By Alec Berry, MGD Wealth
With housing affordability becoming increasingly challenging, many first home buyers are trying to best manage their path to the goal of owning property. To assist with these efforts, starting on 1 July 2017 a new initiative was introduced for Australians looking at getting themselves into the property market. This scheme, referred to as the First Home Super Saver (FHSS) Scheme, utilises the tax mitigating environment of superannuation to allow first home buyers to grow a deposit before purchasing their first property.
From 1 July 2017, eligible Australians were able to make additional concessional or non-concessional contributions to participating superannuation funds and starting July 2018, participating members will be permitted to begin releasing these funds.
Are You Eligible?
To qualify for this scheme, participants must:
- Not have previously owned property in Australia;
- Not have previously released funds from superannuation under the FHSS Scheme;
- Intend to live in the property for at least six of the first twelve months of ownership, as soon as practicable; and
- Be aged 18 years or over.
If, however, financial hardship has been suffered (for example due to a relationship breakup) it is possible to apply to the Commissioner of Taxation to receive a concession to one or more of these guidelines.
These contributions can be made either concessionally (pre-tax, via salary sacrifice or a similar scheme) or non-concessionally (after tax), however, the contributions are not in addition to the annual contribution caps – they must still fall within the limits. For the 2017/18 financial year, concessional contributions are capped at $25,000 and non-concessionals are capped at $100,000.
The FHSS scheme allows a maximum value of $30,000 per person to be released from superannuation, with a cap of $15,000 in any single financial year.
If a couple plans to purchase a property and both individuals are eligible, they may potentially have $30,000 each released from superannuation, giving a total of $60,000 for a deposit. This includes couples contributing to a shared self-managed superannuation fund (SMSF), assuming the fund has an appropriately structured deed. Such a deed must provide specific wording allowing FHSS contributions and allowing the funds to be directly released to the Australian Taxation Office (ATO) upon receiving a release authority. Contributions are only eligible to be withdrawn in this scheme if they are voluntary, i.e. above standard Superannuation Guarantee (SG).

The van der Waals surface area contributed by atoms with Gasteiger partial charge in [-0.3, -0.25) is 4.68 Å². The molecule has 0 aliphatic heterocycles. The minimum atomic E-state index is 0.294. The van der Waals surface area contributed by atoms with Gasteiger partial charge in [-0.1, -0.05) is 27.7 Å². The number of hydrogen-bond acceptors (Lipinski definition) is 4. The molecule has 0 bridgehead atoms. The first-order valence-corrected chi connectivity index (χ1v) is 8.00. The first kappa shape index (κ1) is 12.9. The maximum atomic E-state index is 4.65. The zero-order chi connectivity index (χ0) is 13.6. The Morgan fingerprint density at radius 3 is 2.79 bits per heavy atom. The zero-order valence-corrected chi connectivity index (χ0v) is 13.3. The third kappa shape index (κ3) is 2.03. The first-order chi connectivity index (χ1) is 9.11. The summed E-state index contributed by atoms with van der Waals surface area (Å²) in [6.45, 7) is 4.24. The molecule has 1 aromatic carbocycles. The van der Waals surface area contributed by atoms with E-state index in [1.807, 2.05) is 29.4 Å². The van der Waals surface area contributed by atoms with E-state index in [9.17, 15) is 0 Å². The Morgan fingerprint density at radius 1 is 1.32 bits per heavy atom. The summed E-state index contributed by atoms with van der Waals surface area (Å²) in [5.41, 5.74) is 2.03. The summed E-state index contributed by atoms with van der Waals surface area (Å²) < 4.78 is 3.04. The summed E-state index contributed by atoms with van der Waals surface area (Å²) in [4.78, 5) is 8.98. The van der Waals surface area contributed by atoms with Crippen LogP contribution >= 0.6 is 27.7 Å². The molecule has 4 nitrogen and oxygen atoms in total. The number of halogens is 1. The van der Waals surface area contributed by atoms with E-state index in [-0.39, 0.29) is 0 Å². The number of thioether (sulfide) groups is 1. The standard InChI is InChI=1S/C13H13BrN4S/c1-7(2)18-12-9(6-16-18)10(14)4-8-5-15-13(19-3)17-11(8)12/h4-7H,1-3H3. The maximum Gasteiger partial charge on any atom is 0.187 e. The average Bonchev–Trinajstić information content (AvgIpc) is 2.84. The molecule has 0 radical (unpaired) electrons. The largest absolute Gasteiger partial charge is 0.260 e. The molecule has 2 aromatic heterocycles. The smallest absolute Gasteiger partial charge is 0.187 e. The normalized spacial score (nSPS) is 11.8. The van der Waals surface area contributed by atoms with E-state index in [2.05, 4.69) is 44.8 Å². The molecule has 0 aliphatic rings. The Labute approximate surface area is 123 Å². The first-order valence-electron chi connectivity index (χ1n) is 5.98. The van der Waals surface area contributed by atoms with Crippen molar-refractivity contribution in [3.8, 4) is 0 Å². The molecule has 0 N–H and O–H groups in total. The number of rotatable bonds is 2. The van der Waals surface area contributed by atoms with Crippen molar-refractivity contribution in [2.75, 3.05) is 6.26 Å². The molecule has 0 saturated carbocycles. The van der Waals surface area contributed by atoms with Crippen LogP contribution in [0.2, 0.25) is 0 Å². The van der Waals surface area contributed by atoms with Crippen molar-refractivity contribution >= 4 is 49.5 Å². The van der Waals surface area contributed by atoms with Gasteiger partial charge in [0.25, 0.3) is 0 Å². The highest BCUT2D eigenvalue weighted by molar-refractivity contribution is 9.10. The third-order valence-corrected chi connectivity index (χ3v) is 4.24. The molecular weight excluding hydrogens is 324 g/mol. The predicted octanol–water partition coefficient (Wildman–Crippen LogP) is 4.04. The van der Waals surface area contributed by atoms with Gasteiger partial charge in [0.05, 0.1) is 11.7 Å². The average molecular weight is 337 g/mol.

Prior to contributing, it should be ensured that the relevant super fund will release the contributions upon request and all relevant fees, charges and insurance implications should be discussed.
Using the superannuation taxation structure, there is the potential to make considerable savings dependent on one’s financial situation. Upon a concessional contribution being made, a heavily reduced tax of 15% will be charged, whilst at withdrawal, the tax will be levied at an individual’s own marginal tax rate less 30% (or 17% if marginal tax can’t be calculated). To illustrate, a member with a marginal tax rate of 37% will only pay tax on their FHSS withdrawals at a rate of 7% (in addition to the 15% paid on the initial concessional contribution). Depending on an individual’s ability to salary sacrifice, this can significantly decrease the tax burden experienced whilst trying to save for a home deposit. For an estimate of how this may work for specific income and contribution levels, the ATO has a calculator that compares this scheme with a person using a 2% p.a. savings account, showing a potential gain in a hypothetical environment.
Things to Remember
To ensure there are no complications during the process, a brief timeline of the steps is as follows. Once a withdrawal is submitted, there is an approximate turnover window of two weeks before funds will be received. Along with the funds, a report of total funds withdrawn and tax withheld will be provided to be included within the Income Tax Return for the year in which the request was received, rather than in the year that the funds are released. It is important to note that FHSS funds will only be included for tax purposes, they will not affect one’s eligibility for social security entitlements or HECS/HELP debts and will not be used in other income tests by the ATO.
Once funds are released, there is a twelve-month window in which a house must either be purchased or constructed. If this does not occur within the allotted period – and no extension is given – the funds can either be recontributed to super or will be taxed at a flat rate of 20%.
Where to Start?
If you are working towards owning your first home and need any assistance building out a financial strategy to achieve this, it is recommended you seek professional advice to ensure that all decisions made are in line with your objectives for the future.
Alec Berry is a Client Adviser of MGD Wealth based in Brisbane, advising clients across a spectrum of services, with a strong focus on wealth accumulation, preservation and protection. For more information, visit www.mgdwealth.com.au.
Disclaimer: This article contains general information only and is not intended to constitute financial product advice. Any information provided or conclusions made, whether express or implied, do not take into account the investment objectives, financial situation and particular needs of an investor. It should not be relied upon as a substitute for professional advice.